Cayuga Indian Nation of New York v. Gould

The Cayuga Indian Nation sued Cayuga County law enforcement officials on the basis that the statute governing the collection of cigarette sales taxes imposed on qualified Indian reservations provided the exclusive means by which to tax cigarette sales to non-Indians and non-member Indians on a reservation.  Whether the tribe's two convenience stores were located within a qualified reservation as defined by the tax law was at issue in this matter. The County Supreme Court denied the tribe's motion for summary judgment.  The tribe appealed. The Supreme Court (Appellate Division) reversed.  The Court of Appeals held that the convenience stores were located on a “qualified reservation” and the tribe's retailers could not be prosecuted for possession and sale of untaxed cigarettes.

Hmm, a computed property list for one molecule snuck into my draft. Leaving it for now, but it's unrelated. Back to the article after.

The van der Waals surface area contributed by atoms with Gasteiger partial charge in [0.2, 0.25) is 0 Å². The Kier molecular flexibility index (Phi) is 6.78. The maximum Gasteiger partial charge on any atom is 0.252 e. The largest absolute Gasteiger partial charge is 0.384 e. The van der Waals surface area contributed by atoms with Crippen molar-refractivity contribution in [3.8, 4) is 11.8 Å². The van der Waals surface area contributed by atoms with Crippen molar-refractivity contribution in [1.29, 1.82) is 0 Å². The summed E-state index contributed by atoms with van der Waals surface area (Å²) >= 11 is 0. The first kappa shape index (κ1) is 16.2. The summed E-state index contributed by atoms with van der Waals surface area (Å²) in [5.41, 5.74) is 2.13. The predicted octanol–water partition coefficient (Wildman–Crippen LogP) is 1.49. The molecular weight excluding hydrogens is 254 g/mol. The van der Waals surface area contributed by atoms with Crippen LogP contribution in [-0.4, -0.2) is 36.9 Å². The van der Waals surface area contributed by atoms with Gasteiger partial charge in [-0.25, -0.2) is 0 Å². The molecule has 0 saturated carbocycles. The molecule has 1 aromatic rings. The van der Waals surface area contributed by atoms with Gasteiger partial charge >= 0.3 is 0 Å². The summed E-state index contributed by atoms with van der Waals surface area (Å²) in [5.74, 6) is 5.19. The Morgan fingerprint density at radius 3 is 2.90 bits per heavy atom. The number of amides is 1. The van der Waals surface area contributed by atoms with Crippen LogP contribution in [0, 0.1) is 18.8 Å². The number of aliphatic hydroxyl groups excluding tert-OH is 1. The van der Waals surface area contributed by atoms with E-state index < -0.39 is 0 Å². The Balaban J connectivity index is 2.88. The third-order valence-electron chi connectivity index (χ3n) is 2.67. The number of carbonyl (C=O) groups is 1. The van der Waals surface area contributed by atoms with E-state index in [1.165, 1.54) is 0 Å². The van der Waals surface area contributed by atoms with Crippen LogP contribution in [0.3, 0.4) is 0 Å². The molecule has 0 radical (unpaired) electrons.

Cayuga Indian Nation of New York v. Gould, 14 N.Y.3d 614, 930 N.E.2d 233, Court of Appeals of New York (2010).

  • United States
  • May 11, 2010
  • Court of Appeals of New York


Plaintiff Cayuga Indian Nation of New York

Defendant David S. Gould

Legislation Cited

Federal Indian Gaming Regulatory Act

Tax Law § 470 (New York)

Related Documents

Type of Litigation

Tobacco Control Topics

Substantive Issues

Type of Tobacco Product